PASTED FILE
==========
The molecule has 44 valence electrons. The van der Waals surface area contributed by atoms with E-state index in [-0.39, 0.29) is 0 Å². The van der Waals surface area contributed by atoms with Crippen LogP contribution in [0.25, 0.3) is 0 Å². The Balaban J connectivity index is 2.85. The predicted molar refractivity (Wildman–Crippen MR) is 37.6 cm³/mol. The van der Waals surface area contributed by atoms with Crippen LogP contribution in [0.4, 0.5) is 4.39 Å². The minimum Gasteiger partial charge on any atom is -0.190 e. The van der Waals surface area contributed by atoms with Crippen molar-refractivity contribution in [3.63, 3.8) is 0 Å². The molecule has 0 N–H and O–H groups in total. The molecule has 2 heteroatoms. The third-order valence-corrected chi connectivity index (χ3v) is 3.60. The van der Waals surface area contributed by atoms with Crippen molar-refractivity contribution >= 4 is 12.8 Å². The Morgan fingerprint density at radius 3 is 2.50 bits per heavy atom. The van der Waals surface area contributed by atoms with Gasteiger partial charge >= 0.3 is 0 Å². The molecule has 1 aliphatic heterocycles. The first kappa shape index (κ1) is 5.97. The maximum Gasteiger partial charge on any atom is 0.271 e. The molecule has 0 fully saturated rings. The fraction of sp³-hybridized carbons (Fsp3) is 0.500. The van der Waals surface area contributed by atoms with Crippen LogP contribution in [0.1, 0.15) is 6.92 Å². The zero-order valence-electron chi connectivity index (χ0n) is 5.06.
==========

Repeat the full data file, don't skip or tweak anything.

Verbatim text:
The molecule has 44 valence electrons. The van der Waals surface area contributed by atoms with E-state index in [-0.39, 0.29) is 0 Å². The van der Waals surface area contributed by atoms with Crippen LogP contribution in [0.25, 0.3) is 0 Å². The Balaban J connectivity index is 2.85. The predicted molar refractivity (Wildman–Crippen MR) is 37.6 cm³/mol. The van der Waals surface area contributed by atoms with Crippen LogP contribution in [0.4, 0.5) is 4.39 Å². The minimum Gasteiger partial charge on any atom is -0.190 e. The van der Waals surface area contributed by atoms with Crippen molar-refractivity contribution in [3.63, 3.8) is 0 Å². The molecule has 0 N–H and O–H groups in total. The molecule has 2 heteroatoms. The third-order valence-corrected chi connectivity index (χ3v) is 3.60. The van der Waals surface area contributed by atoms with Crippen molar-refractivity contribution >= 4 is 12.8 Å². The Morgan fingerprint density at radius 3 is 2.50 bits per heavy atom. The van der Waals surface area contributed by atoms with Gasteiger partial charge >= 0.3 is 0 Å². The molecule has 1 aliphatic heterocycles. The first kappa shape index (κ1) is 5.97. The maximum Gasteiger partial charge on any atom is 0.271 e. The molecule has 0 fully saturated rings. The fraction of sp³-hybridized carbons (Fsp3) is 0.500. The van der Waals surface area contributed by atoms with Crippen LogP contribution in [0.1, 0.15) is 6.92 Å². The zero-order valence-electron chi connectivity index (χ0n) is 5.06.